The majority of rapid test coronavirus test kits supplied by China to Spain and the Czech Republic are faulty, local news outlets reported.
Up to 80 percent of the 150,000 portable, quick coronavirus test kits China delivered to the Czech Republic earlier this month were faulty, according to local Czech news site Expats.cz. The tests can produce a result in 10 or 15 minutes but are usually less accurate than other tests. Because of the high error rate, the country will continue to rely on conventional laboratory tests, of which they perform about 900 a day.
The country’s Health Ministry paid $546,000 for 100,000 of the test kits, while the Interior Ministry paid for the other 50,000.
Deputy Prime Minister and Interior Minister Jan Hamacek downplayed the discovery that many of the tests were faulty, blaming it on a possible wrong methodology and saying the kits can still be used “when the disease has been around for some time,” or when “someone returns after quarantine after fourteen days.”
“In my opinion, this is not about some scandalous revelation that it is not working,” Hamacek said.
Meanwhile, Spain, which has more than 56,000 infected people and more than 4,000 coronavirus deaths, the second-highest number of fatalities in the world after Italy, found that the rapid coronavirus test kits it purchased from Chinese company Bioeasy only correctly identified 30 percent of virus cases, according to Spanish newspaper El Pais.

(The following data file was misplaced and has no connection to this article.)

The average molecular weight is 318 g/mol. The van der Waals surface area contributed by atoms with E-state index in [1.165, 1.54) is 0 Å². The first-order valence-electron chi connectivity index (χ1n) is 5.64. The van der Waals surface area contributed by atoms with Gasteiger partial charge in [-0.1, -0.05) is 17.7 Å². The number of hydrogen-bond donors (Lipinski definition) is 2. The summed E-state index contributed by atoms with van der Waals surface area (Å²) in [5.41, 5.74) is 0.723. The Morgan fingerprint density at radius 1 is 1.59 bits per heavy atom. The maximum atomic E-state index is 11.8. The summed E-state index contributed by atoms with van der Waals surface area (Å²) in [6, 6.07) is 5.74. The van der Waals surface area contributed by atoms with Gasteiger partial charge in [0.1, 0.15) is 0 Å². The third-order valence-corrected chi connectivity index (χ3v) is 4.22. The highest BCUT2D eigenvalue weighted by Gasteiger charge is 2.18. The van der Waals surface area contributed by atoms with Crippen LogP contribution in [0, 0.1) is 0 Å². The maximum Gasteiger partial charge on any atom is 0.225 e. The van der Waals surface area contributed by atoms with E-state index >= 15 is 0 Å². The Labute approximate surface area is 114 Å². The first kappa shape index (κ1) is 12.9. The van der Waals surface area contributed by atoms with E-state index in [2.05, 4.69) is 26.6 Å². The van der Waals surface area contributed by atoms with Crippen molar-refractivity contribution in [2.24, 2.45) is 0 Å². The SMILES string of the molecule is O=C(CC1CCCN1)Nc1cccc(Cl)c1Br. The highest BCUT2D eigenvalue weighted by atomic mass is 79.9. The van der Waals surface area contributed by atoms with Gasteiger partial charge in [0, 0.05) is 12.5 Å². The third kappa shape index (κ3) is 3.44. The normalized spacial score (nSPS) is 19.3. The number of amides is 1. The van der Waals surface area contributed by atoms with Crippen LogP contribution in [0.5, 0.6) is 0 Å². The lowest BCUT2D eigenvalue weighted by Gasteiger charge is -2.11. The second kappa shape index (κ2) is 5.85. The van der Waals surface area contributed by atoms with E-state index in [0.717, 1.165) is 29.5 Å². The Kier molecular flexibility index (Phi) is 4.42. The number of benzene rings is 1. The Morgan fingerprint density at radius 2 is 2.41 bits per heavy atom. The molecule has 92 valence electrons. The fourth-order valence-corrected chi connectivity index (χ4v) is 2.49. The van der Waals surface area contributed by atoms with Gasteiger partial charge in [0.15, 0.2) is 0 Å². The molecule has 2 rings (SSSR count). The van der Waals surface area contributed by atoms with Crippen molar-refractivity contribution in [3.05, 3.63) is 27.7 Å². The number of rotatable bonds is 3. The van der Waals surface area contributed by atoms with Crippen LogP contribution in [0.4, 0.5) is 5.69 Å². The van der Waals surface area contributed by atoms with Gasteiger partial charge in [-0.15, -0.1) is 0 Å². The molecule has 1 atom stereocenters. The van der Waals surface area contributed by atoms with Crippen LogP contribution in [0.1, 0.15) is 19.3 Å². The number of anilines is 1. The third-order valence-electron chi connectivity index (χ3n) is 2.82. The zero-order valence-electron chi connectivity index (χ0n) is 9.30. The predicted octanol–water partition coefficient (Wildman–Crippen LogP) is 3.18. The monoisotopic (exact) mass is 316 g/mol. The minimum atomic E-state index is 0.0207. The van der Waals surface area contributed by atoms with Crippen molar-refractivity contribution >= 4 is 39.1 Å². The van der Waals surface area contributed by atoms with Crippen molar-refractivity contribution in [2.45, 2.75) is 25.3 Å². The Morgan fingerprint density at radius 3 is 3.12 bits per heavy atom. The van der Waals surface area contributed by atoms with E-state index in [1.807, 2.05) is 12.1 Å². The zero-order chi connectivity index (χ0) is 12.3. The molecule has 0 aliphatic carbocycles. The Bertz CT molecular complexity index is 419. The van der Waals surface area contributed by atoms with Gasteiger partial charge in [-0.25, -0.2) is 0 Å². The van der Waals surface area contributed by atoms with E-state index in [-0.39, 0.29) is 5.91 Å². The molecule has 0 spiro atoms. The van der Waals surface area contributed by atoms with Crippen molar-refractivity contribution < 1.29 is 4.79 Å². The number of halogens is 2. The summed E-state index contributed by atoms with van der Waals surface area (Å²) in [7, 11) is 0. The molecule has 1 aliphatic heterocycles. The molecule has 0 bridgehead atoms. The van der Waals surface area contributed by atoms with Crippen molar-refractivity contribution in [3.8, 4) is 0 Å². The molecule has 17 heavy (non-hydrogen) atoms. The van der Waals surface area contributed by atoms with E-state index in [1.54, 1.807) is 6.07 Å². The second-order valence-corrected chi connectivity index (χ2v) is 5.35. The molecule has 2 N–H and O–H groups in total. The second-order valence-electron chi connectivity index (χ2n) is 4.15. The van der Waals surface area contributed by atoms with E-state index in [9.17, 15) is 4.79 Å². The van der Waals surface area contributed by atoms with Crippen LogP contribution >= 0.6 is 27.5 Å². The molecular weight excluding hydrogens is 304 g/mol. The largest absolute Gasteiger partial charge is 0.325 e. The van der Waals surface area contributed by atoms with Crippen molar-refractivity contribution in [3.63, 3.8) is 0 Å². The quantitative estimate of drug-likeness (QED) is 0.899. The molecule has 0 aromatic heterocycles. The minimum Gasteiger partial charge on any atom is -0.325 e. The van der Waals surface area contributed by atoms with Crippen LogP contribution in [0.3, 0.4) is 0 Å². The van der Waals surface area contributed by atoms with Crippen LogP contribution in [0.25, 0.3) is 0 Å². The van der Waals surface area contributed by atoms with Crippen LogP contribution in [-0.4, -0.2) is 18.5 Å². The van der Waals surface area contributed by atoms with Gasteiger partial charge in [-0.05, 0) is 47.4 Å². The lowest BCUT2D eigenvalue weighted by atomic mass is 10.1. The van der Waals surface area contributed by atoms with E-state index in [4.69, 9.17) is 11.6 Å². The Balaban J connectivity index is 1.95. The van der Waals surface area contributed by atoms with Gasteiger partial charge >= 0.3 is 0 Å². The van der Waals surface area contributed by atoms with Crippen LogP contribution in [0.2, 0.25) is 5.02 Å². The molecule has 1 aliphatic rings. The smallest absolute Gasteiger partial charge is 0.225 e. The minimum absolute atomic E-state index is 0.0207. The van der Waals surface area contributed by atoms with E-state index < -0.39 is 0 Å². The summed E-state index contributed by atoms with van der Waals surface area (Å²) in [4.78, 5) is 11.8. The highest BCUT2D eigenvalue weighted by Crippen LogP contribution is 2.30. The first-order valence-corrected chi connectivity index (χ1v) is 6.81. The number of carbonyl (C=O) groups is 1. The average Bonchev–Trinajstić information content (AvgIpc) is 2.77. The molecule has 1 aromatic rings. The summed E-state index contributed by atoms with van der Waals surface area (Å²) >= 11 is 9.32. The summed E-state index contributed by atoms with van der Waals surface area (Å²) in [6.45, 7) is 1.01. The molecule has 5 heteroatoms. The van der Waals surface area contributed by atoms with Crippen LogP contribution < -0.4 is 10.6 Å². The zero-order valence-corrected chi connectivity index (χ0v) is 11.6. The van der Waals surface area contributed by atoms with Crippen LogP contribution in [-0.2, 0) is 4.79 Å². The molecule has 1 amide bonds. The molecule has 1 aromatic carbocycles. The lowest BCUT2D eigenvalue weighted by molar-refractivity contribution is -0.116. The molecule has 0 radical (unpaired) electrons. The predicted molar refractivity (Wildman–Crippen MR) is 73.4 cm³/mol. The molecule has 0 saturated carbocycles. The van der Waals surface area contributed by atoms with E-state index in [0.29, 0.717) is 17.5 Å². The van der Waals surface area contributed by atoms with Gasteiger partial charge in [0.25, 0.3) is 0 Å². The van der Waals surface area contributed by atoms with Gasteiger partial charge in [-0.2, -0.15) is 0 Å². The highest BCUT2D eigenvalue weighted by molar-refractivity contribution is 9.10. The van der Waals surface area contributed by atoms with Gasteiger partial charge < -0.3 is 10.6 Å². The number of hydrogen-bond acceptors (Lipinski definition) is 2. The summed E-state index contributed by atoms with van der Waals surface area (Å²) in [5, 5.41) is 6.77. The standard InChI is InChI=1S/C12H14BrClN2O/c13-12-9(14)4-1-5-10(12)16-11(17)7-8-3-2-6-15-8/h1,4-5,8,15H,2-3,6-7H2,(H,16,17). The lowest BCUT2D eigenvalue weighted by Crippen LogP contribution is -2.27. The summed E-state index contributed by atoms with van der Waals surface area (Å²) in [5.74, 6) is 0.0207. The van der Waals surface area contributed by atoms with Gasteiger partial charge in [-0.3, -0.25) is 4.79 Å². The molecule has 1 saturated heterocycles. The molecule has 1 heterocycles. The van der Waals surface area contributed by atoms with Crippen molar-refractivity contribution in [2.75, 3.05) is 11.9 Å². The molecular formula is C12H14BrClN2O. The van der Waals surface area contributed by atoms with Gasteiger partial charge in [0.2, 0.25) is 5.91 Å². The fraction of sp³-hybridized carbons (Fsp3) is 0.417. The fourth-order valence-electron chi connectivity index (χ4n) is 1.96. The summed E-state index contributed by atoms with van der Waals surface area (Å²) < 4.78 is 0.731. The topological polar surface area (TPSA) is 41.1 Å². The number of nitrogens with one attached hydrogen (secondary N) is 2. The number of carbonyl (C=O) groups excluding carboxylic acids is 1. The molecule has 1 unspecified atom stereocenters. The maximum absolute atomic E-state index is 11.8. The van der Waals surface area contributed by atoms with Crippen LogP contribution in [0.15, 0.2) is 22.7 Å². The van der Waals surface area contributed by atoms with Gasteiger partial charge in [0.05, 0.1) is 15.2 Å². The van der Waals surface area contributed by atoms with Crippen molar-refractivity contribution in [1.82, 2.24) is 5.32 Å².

The director Spain’s Center for Health Alerts and Emergencies, Fernando Simón, said Spain tested 9,000 of the test kits and will return them based on their high error rate.
Studies performed on the tests which discovered the high error rate caused the Spanish Society of Infectious Diseases and Clinical Microbiology to recommend officially that the tests not be used.
The Chinese embassy in Spain claimed the Bioeasy products are not included in the products China has been supplying to countries where the virus has broken out.